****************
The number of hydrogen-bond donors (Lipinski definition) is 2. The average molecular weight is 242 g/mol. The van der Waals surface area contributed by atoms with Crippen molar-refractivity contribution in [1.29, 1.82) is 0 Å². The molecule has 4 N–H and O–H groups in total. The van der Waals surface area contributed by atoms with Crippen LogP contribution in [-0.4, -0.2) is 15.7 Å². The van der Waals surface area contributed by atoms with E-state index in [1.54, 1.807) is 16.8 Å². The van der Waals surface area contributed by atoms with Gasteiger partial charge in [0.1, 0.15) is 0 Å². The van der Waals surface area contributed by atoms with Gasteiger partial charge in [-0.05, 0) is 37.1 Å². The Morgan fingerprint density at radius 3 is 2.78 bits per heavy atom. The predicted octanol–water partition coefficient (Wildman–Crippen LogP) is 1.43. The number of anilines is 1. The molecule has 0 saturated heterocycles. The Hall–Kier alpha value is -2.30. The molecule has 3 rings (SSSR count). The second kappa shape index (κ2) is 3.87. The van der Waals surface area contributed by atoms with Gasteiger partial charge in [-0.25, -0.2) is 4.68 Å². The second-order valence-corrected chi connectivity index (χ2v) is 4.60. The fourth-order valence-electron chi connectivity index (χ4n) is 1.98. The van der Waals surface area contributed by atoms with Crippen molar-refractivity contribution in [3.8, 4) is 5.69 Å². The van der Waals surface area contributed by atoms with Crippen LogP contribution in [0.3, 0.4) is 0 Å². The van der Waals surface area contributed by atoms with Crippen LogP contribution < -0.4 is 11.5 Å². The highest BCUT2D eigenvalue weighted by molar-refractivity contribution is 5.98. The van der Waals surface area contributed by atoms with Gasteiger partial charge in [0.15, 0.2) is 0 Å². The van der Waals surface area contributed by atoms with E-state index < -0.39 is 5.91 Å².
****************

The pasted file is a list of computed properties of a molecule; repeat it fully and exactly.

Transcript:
The number of hydrogen-bond donors (Lipinski definition) is 2. The average molecular weight is 242 g/mol. The van der Waals surface area contributed by atoms with Crippen molar-refractivity contribution in [1.29, 1.82) is 0 Å². The molecule has 4 N–H and O–H groups in total. The van der Waals surface area contributed by atoms with Crippen LogP contribution in [-0.4, -0.2) is 15.7 Å². The van der Waals surface area contributed by atoms with E-state index in [1.54, 1.807) is 16.8 Å². The van der Waals surface area contributed by atoms with Gasteiger partial charge in [0.1, 0.15) is 0 Å². The van der Waals surface area contributed by atoms with Gasteiger partial charge in [-0.05, 0) is 37.1 Å². The Morgan fingerprint density at radius 3 is 2.78 bits per heavy atom. The predicted octanol–water partition coefficient (Wildman–Crippen LogP) is 1.43. The number of anilines is 1. The molecule has 0 saturated heterocycles. The Hall–Kier alpha value is -2.30. The molecule has 3 rings (SSSR count). The second kappa shape index (κ2) is 3.87. The van der Waals surface area contributed by atoms with Gasteiger partial charge in [-0.25, -0.2) is 4.68 Å². The second-order valence-corrected chi connectivity index (χ2v) is 4.60. The fourth-order valence-electron chi connectivity index (χ4n) is 1.98. The van der Waals surface area contributed by atoms with Crippen molar-refractivity contribution in [3.8, 4) is 5.69 Å². The van der Waals surface area contributed by atoms with Crippen LogP contribution in [0.3, 0.4) is 0 Å². The van der Waals surface area contributed by atoms with Crippen LogP contribution < -0.4 is 11.5 Å². The highest BCUT2D eigenvalue weighted by molar-refractivity contribution is 5.98. The van der Waals surface area contributed by atoms with Gasteiger partial charge in [0.15, 0.2) is 0 Å². The van der Waals surface area contributed by atoms with E-state index < -0.39 is 5.91 Å².